Travelling to East Asia on a business trip for the first time? Here are 10 things we think would be useful for you to know:

1. Basic greetings

Although you may converse with your business partners in English, knowing how to say “Hello” in the local language allows you to make a good first impression and break the ice. Here are some basic greetings that might come in handy:

Thank you
Bye/See you again
(China, Taiwan)
你好 (“Ni Hao”)
谢谢 (“Syea-Syea”)
再见 (“Zai-Jian”)
(Hong Kong)
哈佬 (“Ha-Lo”)
多謝 (“Do-Jeh”) – for a gift
唔該 (“Mm-Goi”) – for a service
拜拜 (“Bye-bye”)
안녕 (“Ahn-Nyong”)

2. Face

One of China’s top networking experts, Jihong Hall, rightly says that “Face is everything to the Chinese”. The idea of “Face” is tied to one’s reputation, honour and prestige so to grant your hosts “face” is to dress well during your encounters with them, avoid direct confrontation and accept their invitations to dinner. A loss of “face” is experienced when one feels disrespected or disgraced in public, such as when being questioned in the presence of subordinates or being corrected. This article by Sean Upton-McLaughlin provides a sophisticated explanation of what the idea of “face” entails and implies.


3. Gifting

Mutual gift-giving is a popular practice in East Asia and it is an informal way of expressing desire for long-term, meaningful partnerships. Although business partners are expected to present valuable gifts, they should not be extravagant as the act could be construed as bribery. Following the passing of The Anti-Corruption and Bribery Prohibition Act in South Korea last year, South Korean companies have also revised their anti-graft regulations in line with the new law that applies primarily to civil servants.

4. Sealing the deal with a meal

Colleagues and business partners sometimes dine or drink together to unwind. Furthermore, rapport is often built over meals which are sometimes initiated by one’s business contact to celebrate a new partnership. Tipping is not a common practice among locals and in Korea, it might even be considered insulting to tip the waiter. However, you may observe patrons tipping in many restaurants frequented by foreigners or businessmen.

5. The Tab Tug-O-War

Since we are on the topic of dining in East Asia, let’s talk about what happens at the end of a wonderful meal. Remember the Fresh Off The Boat episode where Jessica and Gene fought over paying the bill? As stereotypical as it might be, you might indeed come across situations where your hosts or friends insist on picking up the tab instead of going Dutch. It is generally considered polite among East Asians to offer to pay for everyone and some see it as their duty as seniors. If someone insists on paying, offer to treat him or her to your next meal together to show your appreciation. Mabel Kwong, an Australian of Chinese descent, details this practice on her blog.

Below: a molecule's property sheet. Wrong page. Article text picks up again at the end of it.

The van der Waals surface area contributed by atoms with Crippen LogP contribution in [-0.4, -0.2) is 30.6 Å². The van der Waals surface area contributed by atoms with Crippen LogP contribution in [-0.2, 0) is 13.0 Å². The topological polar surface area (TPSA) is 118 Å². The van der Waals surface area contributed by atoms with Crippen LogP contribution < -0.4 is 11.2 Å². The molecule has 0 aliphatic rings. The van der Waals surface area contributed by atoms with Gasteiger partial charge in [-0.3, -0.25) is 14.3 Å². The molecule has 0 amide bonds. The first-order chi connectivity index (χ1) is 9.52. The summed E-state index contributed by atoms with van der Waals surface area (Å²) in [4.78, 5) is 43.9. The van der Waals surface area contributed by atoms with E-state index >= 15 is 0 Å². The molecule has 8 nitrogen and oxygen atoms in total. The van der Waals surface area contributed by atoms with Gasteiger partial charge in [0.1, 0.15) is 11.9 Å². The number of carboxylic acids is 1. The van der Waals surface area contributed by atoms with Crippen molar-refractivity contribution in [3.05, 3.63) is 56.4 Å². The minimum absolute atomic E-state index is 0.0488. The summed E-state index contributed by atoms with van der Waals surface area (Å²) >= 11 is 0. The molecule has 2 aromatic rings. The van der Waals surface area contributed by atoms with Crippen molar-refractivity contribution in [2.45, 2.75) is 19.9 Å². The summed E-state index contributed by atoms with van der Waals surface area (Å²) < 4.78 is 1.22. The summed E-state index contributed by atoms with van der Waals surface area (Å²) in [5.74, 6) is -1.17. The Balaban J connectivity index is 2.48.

6. Closeness and distance

Concepts of social distance and intimacy in East Asia are rather different than in the West. To establish rapport, Chinese or Korean persons might ask questions sometimes deemed personal by Westerners, often about their family and job. On the other hand, they are not used to the common gestures that Westerners use to establish familiarity, such as having one’s arms around someone else’s shoulders or giving them a pat on the back.

7. Style of negotiation

In Japan, Korea and China, the first few meetings are meant for establishing trust and harmony. Expect several meetings as stakeholders often do not make decisions before assessing other opportunities and consulting their teams or superiors. During discussions, occasional uttering of “Yes” does not imply agreement but rather that the person understands your point. As such, do not assume the deal is sealed after one or two meetings.

8. Deal or no deal?

In Japan and Korea, businessmen avoid saying “no” directly as they do not wish for their business contacts to experience a loss of “face”, but you would be able to infer their intent from cues such as “I don’t think this will work out” or even from subsequent refusal to engage with you. Chinese businessmen who do not intend to pursue the deal may persistently oppose your terms until a stalemate is reached. Even if a contract is signed, Korean and Chinese businesses still expect room for adjustment. They take interpersonal relationships more seriously than they do paper, so expect to stay in touch with them for assurance or re-negotiation.

namdaemun-market-myeongdong-seoul-korea-south (1)9. Hanging Out

Let nobody tell you you can go on your first business trip without setting aside time for some recreation, drinks and shopping. In the main cities of East Asia, you will find dozens of hangout spots frequented by local and foreign youths. Caraisun shares with you her favourite places in Japan and Korea, while Sally Gao and Haberdasher Standard take you through popular places in Hong Kong and Taiwan.

10. Convenience Stores

You don’t have to resign to starvation in your hotel room at 3 am or lose sleep over a tummy ache when 24/7 convenience chains can be found on every other street. From 7-11 in Taiwan to Family Mart in Korea, these convenience-store chains operate all night to serve your emergency needs. Some of these one stop shops even offer dry-cleaning or postal services.

We hope you have found the above useful in preparing you for your first business encounter in East Asia and that through mindfulness and sensitivity, you enjoy the cultural immersion and build genuine relationships with your contacts.


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